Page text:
Chris Date and Hugh Darwen wrote a book called Database, Types and the Relational Model. It contains the rational for the Third Manifesto, and also an assessment of how well SQL stacks up against the Manifesto. The version of SQL targeted is SQL:2003 (with PL/PSM). The book does an extensive analysis of this version of SQL against TTM, and identifies sins of omission and commission. Obviously SQL inherits many legacy features and the consequences of decisions made years ago, however many of the gaps appear to have been filled in. Rather than focussing on the bad things one can do in SQL, my question comes down to these.
- If you set out to code in a TTM compliant style, how close can you get in SQL:2003?
- If a TTM language generated SQL:2003 as a backend target, how close could it get to TTM compliance?
Obviously in either case:
- NULL should never be used (and some extra code is needed to avoid it arising during evaluations, eg in aggregates)
- Some comparisons need to be coded carefully to avoid mistakes (eg trailing spaces in CHAR)
- All queries should have DISTINCT in effect to avoid duplicate rows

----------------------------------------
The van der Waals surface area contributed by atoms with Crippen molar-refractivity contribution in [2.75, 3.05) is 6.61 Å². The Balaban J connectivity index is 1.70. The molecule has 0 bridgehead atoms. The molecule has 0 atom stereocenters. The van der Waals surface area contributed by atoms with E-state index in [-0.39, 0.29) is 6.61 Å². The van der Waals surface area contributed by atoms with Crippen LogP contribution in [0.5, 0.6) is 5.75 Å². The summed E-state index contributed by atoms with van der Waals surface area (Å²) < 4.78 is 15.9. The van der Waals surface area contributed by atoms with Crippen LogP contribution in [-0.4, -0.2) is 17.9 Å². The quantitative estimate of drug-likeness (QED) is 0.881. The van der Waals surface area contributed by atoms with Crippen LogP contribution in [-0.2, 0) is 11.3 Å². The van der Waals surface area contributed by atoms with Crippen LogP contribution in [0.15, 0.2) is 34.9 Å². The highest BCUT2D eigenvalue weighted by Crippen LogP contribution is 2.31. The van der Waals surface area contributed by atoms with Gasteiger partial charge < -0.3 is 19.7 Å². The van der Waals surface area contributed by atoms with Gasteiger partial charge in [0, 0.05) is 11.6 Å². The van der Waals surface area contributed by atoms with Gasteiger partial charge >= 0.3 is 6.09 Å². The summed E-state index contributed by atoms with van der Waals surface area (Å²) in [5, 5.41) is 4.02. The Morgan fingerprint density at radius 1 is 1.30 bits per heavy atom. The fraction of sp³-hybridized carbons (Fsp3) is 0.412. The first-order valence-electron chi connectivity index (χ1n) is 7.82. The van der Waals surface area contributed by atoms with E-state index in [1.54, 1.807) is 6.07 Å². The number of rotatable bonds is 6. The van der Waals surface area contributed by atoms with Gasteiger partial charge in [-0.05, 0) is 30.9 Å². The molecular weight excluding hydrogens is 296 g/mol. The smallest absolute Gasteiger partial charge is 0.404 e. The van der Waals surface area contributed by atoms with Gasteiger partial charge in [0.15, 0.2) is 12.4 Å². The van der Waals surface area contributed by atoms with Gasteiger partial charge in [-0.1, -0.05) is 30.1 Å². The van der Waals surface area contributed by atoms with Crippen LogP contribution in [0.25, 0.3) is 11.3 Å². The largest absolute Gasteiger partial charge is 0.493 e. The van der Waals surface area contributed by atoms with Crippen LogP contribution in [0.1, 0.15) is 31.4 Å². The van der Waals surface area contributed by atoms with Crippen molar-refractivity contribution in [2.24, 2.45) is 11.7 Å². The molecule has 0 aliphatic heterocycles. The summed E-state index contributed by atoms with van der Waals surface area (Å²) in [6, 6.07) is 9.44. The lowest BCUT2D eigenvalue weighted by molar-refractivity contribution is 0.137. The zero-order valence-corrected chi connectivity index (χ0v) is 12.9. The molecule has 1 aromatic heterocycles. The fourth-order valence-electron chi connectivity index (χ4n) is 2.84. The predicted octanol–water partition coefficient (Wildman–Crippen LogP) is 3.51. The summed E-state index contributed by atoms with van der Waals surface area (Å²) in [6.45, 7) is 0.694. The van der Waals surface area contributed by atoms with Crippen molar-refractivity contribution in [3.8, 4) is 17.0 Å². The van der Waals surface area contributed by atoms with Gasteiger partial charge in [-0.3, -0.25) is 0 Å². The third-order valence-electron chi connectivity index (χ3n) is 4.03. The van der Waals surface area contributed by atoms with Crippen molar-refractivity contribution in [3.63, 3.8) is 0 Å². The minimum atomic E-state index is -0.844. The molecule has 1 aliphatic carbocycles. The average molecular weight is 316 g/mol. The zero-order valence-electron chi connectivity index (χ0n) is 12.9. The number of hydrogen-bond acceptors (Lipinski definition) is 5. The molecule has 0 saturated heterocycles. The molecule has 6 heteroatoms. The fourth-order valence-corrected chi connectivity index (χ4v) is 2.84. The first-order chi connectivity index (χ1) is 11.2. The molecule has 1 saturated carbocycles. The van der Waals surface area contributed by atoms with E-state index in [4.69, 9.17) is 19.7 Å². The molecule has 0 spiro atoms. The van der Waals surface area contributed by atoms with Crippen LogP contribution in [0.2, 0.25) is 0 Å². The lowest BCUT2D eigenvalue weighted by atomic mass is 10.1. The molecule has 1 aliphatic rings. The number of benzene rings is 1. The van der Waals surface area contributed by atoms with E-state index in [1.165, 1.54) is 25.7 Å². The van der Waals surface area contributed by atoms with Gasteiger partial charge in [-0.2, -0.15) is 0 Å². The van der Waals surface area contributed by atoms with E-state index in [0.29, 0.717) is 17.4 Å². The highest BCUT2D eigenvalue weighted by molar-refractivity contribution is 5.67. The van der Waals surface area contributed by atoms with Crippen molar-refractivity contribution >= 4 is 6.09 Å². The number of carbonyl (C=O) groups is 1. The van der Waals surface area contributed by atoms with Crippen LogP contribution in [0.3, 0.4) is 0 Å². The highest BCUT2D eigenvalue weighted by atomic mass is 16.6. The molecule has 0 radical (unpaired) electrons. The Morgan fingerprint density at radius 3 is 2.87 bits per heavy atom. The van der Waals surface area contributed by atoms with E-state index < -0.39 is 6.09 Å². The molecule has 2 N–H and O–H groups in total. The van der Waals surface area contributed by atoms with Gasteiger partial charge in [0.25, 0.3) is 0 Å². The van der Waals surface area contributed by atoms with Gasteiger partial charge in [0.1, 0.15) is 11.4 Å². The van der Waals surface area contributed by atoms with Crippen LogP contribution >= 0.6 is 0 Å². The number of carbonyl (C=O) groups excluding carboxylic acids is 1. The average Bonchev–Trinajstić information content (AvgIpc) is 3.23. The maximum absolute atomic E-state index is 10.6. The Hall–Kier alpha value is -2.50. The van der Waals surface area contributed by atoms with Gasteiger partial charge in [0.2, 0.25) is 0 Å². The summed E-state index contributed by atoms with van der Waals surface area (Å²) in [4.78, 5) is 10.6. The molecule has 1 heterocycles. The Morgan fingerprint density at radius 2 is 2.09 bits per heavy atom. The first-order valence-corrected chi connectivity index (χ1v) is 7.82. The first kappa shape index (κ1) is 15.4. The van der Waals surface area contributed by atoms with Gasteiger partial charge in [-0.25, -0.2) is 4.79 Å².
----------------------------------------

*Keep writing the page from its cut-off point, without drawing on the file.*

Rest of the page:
- Column attributes should be unique and in the same order in all tables (that have the same columns)
- Keys should be defined as compliant candidate keys.
- Tuple level operations should be avoided (FETCH, WHERE CURRENT)
- Much care should be taken to use certain syntactic features and not use others.
The only failures (from that list) that I can find are:
- There are severe limitations in the type system (possreps, components, selectors, constraints, tuple types, relation types).
- No assignment (or multiple assignment) for relation types; emulation via DELETE/INSERT runs into the multiple assignment problem.
- No relation-valued attributes (but might be emulated using MULTISET)
- No public relvars (can only share database tables)
- No nested transactions; some other issues around transactions.